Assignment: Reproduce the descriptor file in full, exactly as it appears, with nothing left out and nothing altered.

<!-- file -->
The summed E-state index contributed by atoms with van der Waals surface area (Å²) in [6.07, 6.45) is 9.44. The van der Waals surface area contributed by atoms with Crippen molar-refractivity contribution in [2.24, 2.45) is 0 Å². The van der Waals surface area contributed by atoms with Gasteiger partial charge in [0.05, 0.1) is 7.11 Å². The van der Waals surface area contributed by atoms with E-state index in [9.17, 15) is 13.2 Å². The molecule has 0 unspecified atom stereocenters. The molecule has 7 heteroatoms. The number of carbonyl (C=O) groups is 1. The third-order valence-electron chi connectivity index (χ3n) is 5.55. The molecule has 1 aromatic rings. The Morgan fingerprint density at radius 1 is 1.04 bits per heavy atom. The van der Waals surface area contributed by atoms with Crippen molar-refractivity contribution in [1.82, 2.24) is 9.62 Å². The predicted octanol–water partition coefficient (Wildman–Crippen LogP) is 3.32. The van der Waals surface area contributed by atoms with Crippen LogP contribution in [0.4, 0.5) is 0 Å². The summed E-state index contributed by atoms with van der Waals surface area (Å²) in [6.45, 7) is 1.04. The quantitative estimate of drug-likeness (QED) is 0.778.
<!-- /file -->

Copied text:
The summed E-state index contributed by atoms with van der Waals surface area (Å²) in [6.07, 6.45) is 9.44. The van der Waals surface area contributed by atoms with Crippen molar-refractivity contribution in [2.24, 2.45) is 0 Å². The van der Waals surface area contributed by atoms with Gasteiger partial charge in [0.05, 0.1) is 7.11 Å². The van der Waals surface area contributed by atoms with E-state index in [9.17, 15) is 13.2 Å². The molecule has 0 unspecified atom stereocenters. The molecule has 7 heteroatoms. The number of carbonyl (C=O) groups is 1. The third-order valence-electron chi connectivity index (χ3n) is 5.55. The molecule has 1 aromatic rings. The Morgan fingerprint density at radius 1 is 1.04 bits per heavy atom. The van der Waals surface area contributed by atoms with Crippen molar-refractivity contribution in [1.82, 2.24) is 9.62 Å². The predicted octanol–water partition coefficient (Wildman–Crippen LogP) is 3.32. The van der Waals surface area contributed by atoms with Crippen LogP contribution in [0.4, 0.5) is 0 Å². The summed E-state index contributed by atoms with van der Waals surface area (Å²) in [6.45, 7) is 1.04. The quantitative estimate of drug-likeness (QED) is 0.778.